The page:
We recall, first of all, those Cardinals, now deceased, who headed the preparatory Commission, Cardinal Pietro Ciriaci who began the work, and Cardinal Pericles Felici who over a period of several years guided the labors almost to their goal. We think then of the Secretaries of this Commission, Monsignor, later Cardinal, Giacomo Violardo and Father Raimondo Bidagor S.J., both of whom lavished their talents of learning and wisdom on their role. Together with them, we recall the Cardinals, Archbishops and Bishops, and all who were members of this Commission as well as the Consultors of the individual study groups engaged over these years in that strenuous task. God has called these to their eternal reward in the meantime. For all of them our suppliant prayer is raised to God.
With pleasure we also refer to the living: in the first place, to the present ProPresident of the Commission, our venerable brother Rosalio Castillo Lara, who has worked so outstandingly for so long in a role of such responsibility. Next, we refer to our beloved son, Monsignor William Onclin, who has contributed to the successful outcome of the task with assiduous and diligent care. Then there are others who played an inestimable part in this Commission, in developing and completing a task of such volume and complexity, whether as Cardinal members, or as officials, consultors and collaborators in the various study groups or in other roles.
In promulgating this Code today, therefore, we are fully conscious that this act stems from our pontifical authority itself, and so assumes a primatial nature. Yet we are no less aware that in its content this Code reflects the collegial solicitude for the Church of all our brothers in the episcopate. Indeed, by a certain analogy with the Council itself, the Code must be viewed as the fruit of collegial cooperation, which derives from the combined energies of experienced people and institutions throughout the whole Church.
A second question arises: what is the Code? For an accurate answer to this question, it is necessary to remind ourselves of that distant heritage of law contained in the books of the Old and New Testaments. It is from this, as from its first source, that the whole juridical and legislative tradition of the Church derives.
For Christ the Lord in no way abolished the bountiful heritage of the law and the prophets which grew little by little from the history and experience of the People of God in the Old Testament. Rather he fulfilled it (cf. Matt.5,17), so that it could, in a new and more sublime way, lead to the heritage of the New Testament. Accordingly, although St Paul in expounding the mystery of salvation teaches that justification is not obtained through the works of the law but through faith (cf. Rom.3,28; Gal.2,16), nonetheless he does not exclude the binding force of the Decalogue (cf. Rom.13,810; Gal.5,1325; 6, 2), nor does he deny the importance of discipline in the Church (cf. 1 Cor.5 and 6). Thus the writings of the New Testament allow us to perceive more clearly the great importance of this discipline and to understand better the bonds which link it ever more closely with the salvific character of the Gospel message.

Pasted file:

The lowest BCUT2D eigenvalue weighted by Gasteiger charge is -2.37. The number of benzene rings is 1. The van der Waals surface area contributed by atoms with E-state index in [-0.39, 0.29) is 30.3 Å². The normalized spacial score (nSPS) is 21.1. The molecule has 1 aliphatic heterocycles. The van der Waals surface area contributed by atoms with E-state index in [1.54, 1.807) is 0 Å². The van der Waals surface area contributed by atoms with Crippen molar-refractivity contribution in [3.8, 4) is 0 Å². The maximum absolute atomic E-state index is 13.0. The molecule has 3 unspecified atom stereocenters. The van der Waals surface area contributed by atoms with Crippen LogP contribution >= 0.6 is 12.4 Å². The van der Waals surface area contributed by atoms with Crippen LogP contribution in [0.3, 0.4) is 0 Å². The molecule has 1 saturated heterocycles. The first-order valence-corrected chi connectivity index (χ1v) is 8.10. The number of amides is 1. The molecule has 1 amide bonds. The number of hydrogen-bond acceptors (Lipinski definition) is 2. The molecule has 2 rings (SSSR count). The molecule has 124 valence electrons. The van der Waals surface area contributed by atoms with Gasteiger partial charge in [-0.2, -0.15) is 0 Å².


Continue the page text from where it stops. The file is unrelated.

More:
Granted this, it is sufficiently clear that the purpose of the Code is not in any way to replace faith, grace, charisms and above all charity in the life of the Church or of Christ’s faithful. On the contrary, the Code rather looks towards the achievement of order in the ecclesial society, such that while attributing a primacy to love, grace and the charisms, it facilitates at the same time an orderly development in the life both of the ecclesial society and of the individual persons who belong to it.
As the Church’s fundamental legislative document, and because it is based on the juridical and legislative heritage of revelation and tradition the Code must be regarded as the essential instrument for the preservation of right order, both in individual and social life and in the Church’s zeal. Therefore, over and above the fundamental elements of the hierarchical and organic structure of the Church established by the Divine Founder based on apostolic or other no less ancient tradition, and besides the principal norms which concern the exercise of the threefold office entrusted to the Church, it is necessary for the Code to define also certain rules and norms of action.